The play is supported by as vast database of research. At the end of the show we were given a print-out, on a till-roll, of all our decisions as factory owners, with a URL linking to the research that sits behind the question that was on each card. For example, one of the decisions we had to make was whether or not to move from regular wages to piecerates. Here’s the research on this decison.
World Factory is also more than a play in that the group behind it, notably the co-directors Zoe Svendsen and Simon Daw, actually went into the business of making a shirt in a Chinese factory as part of the research. A barcode above the pocket reveals the history of its production. It might seem paradoxical that a show that is about over-consumption and over-production should, in effect, have its own merchandising, but perhaps it is a mark of the play’s effectiveness that there seemed to be no-one trying to buy one as we left the theatre.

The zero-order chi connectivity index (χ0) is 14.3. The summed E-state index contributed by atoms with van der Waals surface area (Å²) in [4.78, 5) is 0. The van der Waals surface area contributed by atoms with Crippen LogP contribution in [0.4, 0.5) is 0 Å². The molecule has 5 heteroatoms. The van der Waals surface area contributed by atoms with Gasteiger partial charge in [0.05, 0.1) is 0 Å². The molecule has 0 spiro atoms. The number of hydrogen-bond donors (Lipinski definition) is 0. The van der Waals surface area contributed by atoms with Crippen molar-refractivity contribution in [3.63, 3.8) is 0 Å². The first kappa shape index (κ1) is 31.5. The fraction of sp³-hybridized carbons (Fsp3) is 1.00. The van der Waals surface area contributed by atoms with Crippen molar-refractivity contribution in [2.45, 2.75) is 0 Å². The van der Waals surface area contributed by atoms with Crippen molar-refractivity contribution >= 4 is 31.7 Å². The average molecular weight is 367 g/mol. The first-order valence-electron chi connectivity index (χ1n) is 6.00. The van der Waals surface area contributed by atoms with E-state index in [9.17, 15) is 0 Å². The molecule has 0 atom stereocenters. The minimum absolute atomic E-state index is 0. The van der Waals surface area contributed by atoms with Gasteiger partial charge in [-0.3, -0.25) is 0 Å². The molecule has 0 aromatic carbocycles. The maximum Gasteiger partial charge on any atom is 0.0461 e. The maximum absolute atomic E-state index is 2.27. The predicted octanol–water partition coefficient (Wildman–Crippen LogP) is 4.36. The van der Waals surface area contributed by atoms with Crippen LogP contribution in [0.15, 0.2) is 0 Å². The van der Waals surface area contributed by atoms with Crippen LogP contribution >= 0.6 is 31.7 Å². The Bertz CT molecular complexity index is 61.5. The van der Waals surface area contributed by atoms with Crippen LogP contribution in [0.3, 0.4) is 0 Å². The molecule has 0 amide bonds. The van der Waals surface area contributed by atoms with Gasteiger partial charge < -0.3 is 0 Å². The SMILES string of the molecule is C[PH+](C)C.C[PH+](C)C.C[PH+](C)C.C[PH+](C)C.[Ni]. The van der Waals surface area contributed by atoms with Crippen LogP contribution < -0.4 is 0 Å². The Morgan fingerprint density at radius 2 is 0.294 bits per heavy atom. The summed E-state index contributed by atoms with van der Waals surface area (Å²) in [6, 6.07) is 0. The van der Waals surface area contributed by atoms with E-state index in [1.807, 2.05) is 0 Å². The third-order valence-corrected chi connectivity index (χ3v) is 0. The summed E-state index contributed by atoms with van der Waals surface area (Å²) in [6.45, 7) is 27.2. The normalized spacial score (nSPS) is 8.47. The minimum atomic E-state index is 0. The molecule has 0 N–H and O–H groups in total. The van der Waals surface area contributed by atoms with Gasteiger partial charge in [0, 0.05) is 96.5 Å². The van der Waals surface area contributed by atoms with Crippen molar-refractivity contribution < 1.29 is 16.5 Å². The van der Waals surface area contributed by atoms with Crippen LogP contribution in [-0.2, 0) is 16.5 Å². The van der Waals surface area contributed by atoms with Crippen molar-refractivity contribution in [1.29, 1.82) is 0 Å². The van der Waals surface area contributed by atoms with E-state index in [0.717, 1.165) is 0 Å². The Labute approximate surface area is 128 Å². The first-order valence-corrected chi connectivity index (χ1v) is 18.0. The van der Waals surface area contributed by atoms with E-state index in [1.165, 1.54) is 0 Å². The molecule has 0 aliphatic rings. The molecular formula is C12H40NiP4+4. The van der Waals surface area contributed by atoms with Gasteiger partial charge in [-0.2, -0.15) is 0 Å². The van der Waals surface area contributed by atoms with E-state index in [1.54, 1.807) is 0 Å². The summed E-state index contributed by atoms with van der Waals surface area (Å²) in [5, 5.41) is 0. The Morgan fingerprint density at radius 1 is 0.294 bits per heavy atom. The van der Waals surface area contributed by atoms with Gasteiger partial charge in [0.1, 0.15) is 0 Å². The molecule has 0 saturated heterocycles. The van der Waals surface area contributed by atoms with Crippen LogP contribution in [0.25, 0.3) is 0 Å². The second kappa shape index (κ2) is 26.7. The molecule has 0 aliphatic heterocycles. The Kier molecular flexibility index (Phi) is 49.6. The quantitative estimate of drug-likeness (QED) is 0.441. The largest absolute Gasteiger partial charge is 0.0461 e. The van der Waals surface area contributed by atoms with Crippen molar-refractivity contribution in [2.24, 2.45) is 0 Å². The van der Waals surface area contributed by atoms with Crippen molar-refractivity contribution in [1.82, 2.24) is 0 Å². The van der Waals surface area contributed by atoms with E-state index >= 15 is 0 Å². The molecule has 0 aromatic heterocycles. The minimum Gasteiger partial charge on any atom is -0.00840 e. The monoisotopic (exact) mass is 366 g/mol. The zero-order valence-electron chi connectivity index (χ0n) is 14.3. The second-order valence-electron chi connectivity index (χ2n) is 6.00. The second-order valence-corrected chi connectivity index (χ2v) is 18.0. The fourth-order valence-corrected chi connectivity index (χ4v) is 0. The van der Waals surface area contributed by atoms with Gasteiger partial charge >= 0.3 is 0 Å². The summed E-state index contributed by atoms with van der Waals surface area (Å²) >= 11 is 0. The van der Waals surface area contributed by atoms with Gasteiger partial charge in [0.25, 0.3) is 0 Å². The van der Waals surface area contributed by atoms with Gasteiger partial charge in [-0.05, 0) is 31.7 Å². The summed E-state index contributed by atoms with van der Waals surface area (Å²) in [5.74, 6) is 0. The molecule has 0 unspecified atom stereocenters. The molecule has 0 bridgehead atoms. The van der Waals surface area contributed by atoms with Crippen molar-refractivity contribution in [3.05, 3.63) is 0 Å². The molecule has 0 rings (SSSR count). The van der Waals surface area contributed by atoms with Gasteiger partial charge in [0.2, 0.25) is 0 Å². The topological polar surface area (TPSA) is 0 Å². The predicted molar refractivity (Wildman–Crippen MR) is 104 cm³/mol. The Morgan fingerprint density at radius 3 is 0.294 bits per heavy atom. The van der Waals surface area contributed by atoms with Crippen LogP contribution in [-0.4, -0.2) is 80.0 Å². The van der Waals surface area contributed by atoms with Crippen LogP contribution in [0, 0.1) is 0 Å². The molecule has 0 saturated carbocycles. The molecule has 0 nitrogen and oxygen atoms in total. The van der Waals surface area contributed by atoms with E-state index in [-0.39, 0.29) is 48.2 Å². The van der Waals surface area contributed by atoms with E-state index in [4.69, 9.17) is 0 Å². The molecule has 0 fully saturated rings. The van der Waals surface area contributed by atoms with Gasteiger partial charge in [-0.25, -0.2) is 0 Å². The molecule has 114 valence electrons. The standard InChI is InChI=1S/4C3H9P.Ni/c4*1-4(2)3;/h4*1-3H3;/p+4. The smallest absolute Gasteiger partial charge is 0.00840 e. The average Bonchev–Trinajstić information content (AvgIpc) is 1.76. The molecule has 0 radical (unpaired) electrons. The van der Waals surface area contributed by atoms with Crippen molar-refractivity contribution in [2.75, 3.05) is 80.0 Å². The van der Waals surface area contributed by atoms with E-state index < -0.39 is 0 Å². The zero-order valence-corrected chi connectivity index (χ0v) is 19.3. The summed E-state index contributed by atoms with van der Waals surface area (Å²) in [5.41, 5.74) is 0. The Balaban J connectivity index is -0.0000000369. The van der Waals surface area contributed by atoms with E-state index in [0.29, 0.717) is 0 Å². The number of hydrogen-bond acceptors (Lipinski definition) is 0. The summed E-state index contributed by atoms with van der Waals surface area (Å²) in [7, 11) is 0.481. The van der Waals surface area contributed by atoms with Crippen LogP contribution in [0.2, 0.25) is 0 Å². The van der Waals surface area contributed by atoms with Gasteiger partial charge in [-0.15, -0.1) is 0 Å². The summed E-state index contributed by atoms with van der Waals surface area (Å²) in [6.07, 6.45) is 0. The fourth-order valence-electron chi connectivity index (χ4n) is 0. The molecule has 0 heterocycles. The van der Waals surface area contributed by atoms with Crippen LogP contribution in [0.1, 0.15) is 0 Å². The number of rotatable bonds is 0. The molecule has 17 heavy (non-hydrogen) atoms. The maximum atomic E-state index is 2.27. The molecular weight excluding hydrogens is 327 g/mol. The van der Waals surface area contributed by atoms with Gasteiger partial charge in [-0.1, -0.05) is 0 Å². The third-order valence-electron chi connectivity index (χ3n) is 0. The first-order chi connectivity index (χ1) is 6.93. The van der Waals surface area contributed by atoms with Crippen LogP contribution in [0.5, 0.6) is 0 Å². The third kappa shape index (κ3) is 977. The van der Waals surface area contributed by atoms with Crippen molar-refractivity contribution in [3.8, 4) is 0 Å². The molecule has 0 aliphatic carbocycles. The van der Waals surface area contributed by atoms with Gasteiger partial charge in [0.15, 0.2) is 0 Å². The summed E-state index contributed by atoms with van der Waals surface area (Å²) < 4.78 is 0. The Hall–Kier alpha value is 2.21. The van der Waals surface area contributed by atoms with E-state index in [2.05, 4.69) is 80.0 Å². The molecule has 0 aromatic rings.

I’ve read quite a lot about the global production system over the years, and plenty about Chinese factories, though more about the electronics sector than the textile sector. I’ve also sat on the Board of a retailing business, making business decisions in conditions of uncertainty. For me, the surprise of the game (although I shouldn’t have been surprised by this) was the way in which the pace and the relentlessness of it, together with the ambiguity about the possible consequences of many of the decisions, forced you constantly to make choices at speed that reflected the imperative to keep the factory working. Capital has its own logic, as Marx says somewhere, and once in role it is hard to refuse it.